Ransomware: why insurance against cyber attacks makes everything worse

Deal data hijacking

Why Cyber ​​Attack Insurance Makes Everything Worse

benedict fuest

After a hacker attack, many companies quickly pay the required ransom.  The reason for this often lies in their insurance contracts. After a hacker attack, many companies quickly pay the required ransom.  The reason for this often lies in their insurance contracts.

After a hacker attack, many companies quickly pay the required ransom. The reason for this often lies in their insurance contracts.

Source: Bloomberg/Chris Ratcliffe

Companies take out insurance against hacker attacks. Ransom payments are often included. But it is precisely these protection clauses that are increasingly becoming a problem.

ANn the morning of May 7, Joseph Blount, chief operator of the Colonial pipeline, received some bad news from his control center in the US state of Georgia: The computers that control the most important pipeline for petroleum products along the entire East Coast of EE no longer runs. Instead, the technicians find a ransom note on the hard drive: “Pay or your computer will stay down, and with it the pipeline.”

Colonial asks the FBI for help, and the US cyber security agency CISA comes along as well. But the experts are not putting the control center back online. On the night of May 7, Blount transferred $4.4 million to the extortionists in the form of 75 bitcoins.

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A decision that should have been easy for him because the pipeline was secured against cyber attacks. But that’s part of the problem: ransom payments from insurers are like gasoline on fire. Malware extortion, which encrypts data on a victim’s computer and only restores it for payment, has become a separate line of business.

Hackers know that companies pay if they have insurance. And that they pay quickly so that they can continue working as quickly as possible. It was learned that Colonial had insured against cyber risks with the two insurance companies Axa and Beazley through the Lloyds of London insurance exchange.

Quick payment will be rewarded

As is well known, the policies of the two providers also include a business interruption clause. The cost of the pipeline failure is likely to far outweigh the bailout. Therefore, from the point of view of the insurer, it is logical that the ransom be paid as soon as possible and, therefore, at least minimize the damage.

The Düsseldorf Ergo insurer also covers the cost of ransom payments for its policies. Systems are usually restored and rolled back very quickly after the ransom has been paid. Any consequential costs can usually be reduced in this way.

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But the attackers count on that. Unwittingly, the insurance industry makes crime more attractive to fraudsters: “The number of insurance claims and the costs associated with blackmail software have increased in recent years,” says Christian Gründl, member of the board of Ergo’s commercial and industrial businesses.

“Attackers naturally have worthwhile targets in mind. High-income companies are more likely to be affected,” says Axa in Germany. Because they are usually well insured. But Axa does not want to rule out paying ransoms in Germany: “In Germany, too, ransom insurance is controversial. A Strict regulations of the financial supervisory authority apply to this, which of course we comply with accordingly.” However, the surrender insurance is “legally permissible. Currently no change in our labeling behavior for the German market has been decided.”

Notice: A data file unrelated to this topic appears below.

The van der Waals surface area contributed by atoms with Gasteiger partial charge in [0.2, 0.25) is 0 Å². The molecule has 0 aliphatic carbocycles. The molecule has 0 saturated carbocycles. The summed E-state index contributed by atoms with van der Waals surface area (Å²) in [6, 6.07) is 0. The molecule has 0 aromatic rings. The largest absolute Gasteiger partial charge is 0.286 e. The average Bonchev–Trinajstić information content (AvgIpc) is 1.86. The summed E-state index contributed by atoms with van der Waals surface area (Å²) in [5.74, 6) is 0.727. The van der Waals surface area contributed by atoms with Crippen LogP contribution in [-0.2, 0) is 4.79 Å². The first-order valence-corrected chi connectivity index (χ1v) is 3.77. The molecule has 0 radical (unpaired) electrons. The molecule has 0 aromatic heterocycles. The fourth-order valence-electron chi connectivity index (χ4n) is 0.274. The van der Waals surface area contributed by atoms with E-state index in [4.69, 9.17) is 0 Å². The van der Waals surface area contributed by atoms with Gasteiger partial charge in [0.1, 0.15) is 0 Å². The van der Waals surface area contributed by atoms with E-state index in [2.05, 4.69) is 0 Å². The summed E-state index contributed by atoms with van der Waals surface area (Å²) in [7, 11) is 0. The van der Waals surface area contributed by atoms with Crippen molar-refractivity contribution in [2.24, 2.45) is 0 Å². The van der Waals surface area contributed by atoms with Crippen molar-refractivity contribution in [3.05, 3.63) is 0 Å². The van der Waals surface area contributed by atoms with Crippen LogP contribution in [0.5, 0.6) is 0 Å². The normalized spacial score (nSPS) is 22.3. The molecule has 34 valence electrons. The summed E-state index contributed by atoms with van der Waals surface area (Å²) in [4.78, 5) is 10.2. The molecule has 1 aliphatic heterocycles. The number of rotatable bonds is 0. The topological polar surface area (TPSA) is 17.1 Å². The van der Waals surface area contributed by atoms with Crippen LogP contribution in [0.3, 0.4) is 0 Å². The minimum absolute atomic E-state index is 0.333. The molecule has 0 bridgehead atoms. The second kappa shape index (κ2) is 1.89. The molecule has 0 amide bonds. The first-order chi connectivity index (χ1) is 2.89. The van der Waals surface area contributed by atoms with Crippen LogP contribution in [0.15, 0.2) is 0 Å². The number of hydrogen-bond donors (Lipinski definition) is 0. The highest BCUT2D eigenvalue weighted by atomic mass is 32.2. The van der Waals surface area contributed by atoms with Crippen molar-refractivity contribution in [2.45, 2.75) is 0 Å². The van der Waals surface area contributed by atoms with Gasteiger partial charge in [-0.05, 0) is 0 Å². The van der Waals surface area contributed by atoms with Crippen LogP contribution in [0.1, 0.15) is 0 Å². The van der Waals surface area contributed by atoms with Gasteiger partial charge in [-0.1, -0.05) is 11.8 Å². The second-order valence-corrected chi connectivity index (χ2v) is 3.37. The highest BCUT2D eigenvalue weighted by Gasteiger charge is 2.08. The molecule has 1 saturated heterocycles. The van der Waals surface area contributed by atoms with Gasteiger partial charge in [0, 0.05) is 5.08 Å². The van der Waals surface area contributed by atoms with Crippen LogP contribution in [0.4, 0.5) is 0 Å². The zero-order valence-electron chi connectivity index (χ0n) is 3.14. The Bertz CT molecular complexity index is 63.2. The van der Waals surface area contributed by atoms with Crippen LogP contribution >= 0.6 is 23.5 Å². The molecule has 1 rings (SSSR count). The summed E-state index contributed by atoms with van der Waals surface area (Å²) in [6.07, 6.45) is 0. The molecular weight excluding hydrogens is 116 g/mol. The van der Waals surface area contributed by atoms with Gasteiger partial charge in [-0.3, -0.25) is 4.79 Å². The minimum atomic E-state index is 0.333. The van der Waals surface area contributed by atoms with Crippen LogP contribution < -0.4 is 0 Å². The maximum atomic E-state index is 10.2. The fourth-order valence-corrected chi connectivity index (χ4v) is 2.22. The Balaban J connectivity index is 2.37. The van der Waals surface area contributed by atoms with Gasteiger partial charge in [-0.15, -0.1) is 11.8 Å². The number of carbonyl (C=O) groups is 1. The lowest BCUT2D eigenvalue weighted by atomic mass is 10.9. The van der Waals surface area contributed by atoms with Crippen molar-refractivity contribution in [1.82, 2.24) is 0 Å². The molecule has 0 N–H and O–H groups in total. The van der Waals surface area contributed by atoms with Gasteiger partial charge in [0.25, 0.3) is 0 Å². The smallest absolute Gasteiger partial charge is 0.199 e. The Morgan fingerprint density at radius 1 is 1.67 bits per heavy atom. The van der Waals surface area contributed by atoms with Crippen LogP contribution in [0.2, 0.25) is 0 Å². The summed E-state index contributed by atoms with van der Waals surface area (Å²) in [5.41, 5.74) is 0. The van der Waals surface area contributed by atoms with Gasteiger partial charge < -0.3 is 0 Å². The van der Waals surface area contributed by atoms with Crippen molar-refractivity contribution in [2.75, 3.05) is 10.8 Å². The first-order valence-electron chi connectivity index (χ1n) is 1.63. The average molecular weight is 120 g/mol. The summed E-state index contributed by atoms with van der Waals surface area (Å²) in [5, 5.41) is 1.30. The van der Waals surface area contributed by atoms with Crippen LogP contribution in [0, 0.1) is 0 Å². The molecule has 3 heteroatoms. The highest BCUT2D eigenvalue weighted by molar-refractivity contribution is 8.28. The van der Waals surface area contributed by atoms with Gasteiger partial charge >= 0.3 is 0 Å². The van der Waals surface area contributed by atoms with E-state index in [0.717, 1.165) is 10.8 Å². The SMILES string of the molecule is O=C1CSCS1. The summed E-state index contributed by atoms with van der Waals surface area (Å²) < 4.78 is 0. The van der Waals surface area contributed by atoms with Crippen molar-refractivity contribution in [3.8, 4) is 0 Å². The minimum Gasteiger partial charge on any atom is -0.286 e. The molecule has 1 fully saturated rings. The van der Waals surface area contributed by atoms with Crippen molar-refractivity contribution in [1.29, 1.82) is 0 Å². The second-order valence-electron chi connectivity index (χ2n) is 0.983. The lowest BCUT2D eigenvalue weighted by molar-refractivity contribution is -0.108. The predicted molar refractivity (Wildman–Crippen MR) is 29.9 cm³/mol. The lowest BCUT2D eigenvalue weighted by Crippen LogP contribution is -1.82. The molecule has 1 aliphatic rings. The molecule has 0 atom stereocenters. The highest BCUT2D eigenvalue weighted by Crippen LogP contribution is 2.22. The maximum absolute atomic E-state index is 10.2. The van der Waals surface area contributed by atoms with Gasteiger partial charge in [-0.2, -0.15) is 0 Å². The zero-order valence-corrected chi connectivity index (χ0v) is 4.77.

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Axa is therefore following a different strategy in Germany than in its home country of France: the insurer has been excluding the payment of cyber ransoms there since early May, under pressure from prosecutors and the government at a round table. with insurance companies in Paris.

But this pressure does not exist in Germany: The German Federal Office for Information Security warns against paying ransoms. And the Federal Financial Supervisory Authority (BaFin), which is responsible for insurers, is also aware of the problem: Combining ransom insurance policies with other insurance companies is prohibited in Germany, with the intention of making kidnappings are not attractive.

The safeguard clause cannot be announced

But there has been an exception for cyber insurance since 2017, they may contain a ransom protection clause, only this cannot be publicly announced. Experts doubt that this confidentiality clause will prevent well-informed hackers from attacking in Germany.

“Ransomware is everywhere now,” says Mikko Hypponen, principal investigator at Finnish IT security provider F-Secure. He warns: “Insurers should change their clauses. Otherwise, they make the problem worse.”

It’s so easy to fall victim to a hacker attack

Source: Martin Heller/WORLD

But at least in Germany, payment is still allowed. “It is more questionable how long cyber insurance with a business interruption clause can remain economically viable in view of the incentive problem,” comments a regulatory expert at a large German insurance company. “The premiums just don’t give up on that in the long run.”

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